Toast of the TV in Russian Eyes: It's Solzhenitsyn

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A grandfatherly figure, his bearded face wrinkled into a smile, peers down from billboards around town. It is surprise enough that the man is Aleksandr I. Solzhenitsyn, the once-exiled writer, Nobel Prize winner and, of late, octogenarian scold. It is even more so that the billboards advertise his adaptation — broadcast on state television, no less — of one of his fiercely anti-Soviet novels, "The First Circle."

The show, a 10-part series that began Jan. 29 and ends Thursday, is part of an industry here catering to what seems to be a growing interest in adaptations of the great works of Russian literature, some of them books that were banned in Soviet times. It began with Dostoyevsky's "Idiot" in 2004, includes less familiar Soviet-era works like "Master and Margarita" and "The Golden Calf," and will reach a climax of sorts this spring with the broadcast of a Russian adaptation of "Doctor Zhivago."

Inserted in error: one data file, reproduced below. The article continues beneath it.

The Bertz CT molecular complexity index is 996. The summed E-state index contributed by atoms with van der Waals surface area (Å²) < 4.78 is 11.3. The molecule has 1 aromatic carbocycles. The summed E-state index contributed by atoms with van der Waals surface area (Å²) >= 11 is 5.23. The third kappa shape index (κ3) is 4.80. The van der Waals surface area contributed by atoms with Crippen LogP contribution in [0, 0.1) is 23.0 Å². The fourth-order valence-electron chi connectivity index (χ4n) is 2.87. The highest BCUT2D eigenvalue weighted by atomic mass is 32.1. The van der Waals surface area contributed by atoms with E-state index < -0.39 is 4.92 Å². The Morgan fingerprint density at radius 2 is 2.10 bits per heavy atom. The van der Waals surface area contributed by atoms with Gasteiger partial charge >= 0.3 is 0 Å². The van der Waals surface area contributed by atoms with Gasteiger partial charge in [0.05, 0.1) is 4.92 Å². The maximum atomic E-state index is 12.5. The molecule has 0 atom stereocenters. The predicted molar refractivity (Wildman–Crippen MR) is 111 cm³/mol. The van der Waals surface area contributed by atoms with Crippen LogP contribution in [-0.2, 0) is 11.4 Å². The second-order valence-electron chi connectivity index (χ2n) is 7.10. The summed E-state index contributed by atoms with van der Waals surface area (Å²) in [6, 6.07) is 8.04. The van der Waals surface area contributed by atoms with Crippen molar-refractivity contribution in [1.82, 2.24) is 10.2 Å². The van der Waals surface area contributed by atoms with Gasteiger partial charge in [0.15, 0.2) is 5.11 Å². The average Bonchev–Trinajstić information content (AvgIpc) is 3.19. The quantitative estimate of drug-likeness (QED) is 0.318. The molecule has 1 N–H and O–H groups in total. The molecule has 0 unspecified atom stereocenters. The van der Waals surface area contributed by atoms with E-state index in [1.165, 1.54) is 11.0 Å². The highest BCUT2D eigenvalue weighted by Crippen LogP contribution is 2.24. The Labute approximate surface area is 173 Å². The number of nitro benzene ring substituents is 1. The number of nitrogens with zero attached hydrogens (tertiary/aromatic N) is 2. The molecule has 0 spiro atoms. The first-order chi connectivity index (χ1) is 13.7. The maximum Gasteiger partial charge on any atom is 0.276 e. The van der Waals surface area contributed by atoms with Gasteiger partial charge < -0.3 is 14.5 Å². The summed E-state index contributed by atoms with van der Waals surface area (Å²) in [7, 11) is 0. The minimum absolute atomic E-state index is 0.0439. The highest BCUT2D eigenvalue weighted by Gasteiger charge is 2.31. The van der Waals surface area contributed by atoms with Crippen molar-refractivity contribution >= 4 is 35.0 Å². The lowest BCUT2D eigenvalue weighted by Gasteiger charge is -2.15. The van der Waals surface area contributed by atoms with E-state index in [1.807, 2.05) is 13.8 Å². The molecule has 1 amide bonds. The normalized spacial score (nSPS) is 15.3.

The first episode of "The First Circle" was the most watched program in the nation last week, narrowly edging out "Terminator 3," according to TNS Gallup Media. By this week, though, it had slipped to fifth place, at least in Moscow — national figures were not yet available. But it was still attracting 15 million viewers a night.

"I assumed that bringing it to the screen would be possible in 300 years," the director, Gleb Panfilov, said in a television interview, recalling his desire to make the film after first reading "The First Circle" while it was still banned, some 30 years ago. "But it happened earlier."

The series is the first Russian film based on Solzhenitsyn's writings. In a country where attitudes toward the Soviet history remain deeply conflicted, it amounts to the popularization of some of the darkest episodes.

"The young people today say: 'Oh, he is not a good writer. Communism is over. He is not so interesting,' " the writer Viktor Yerofeyev said in a telephone interview. "In the history of Russia, he is in the first place."

"It is like Germany after the war," Mr. Yerofeyev added. "In two or three generations people really start thinking about what happened in their country."

Solzhenitsyn, now 87, is credited as the screenwriter and narrates long passages. He also served as a consultant during filming, advising the crew on how to recreate the claustrophobic atmosphere of the network of forced labor camps known as the Gulag, where he served eight years after criticizing Stalin in 1945. "There is not one drop of falsehood," his wife, Natalya, told Izvestia.

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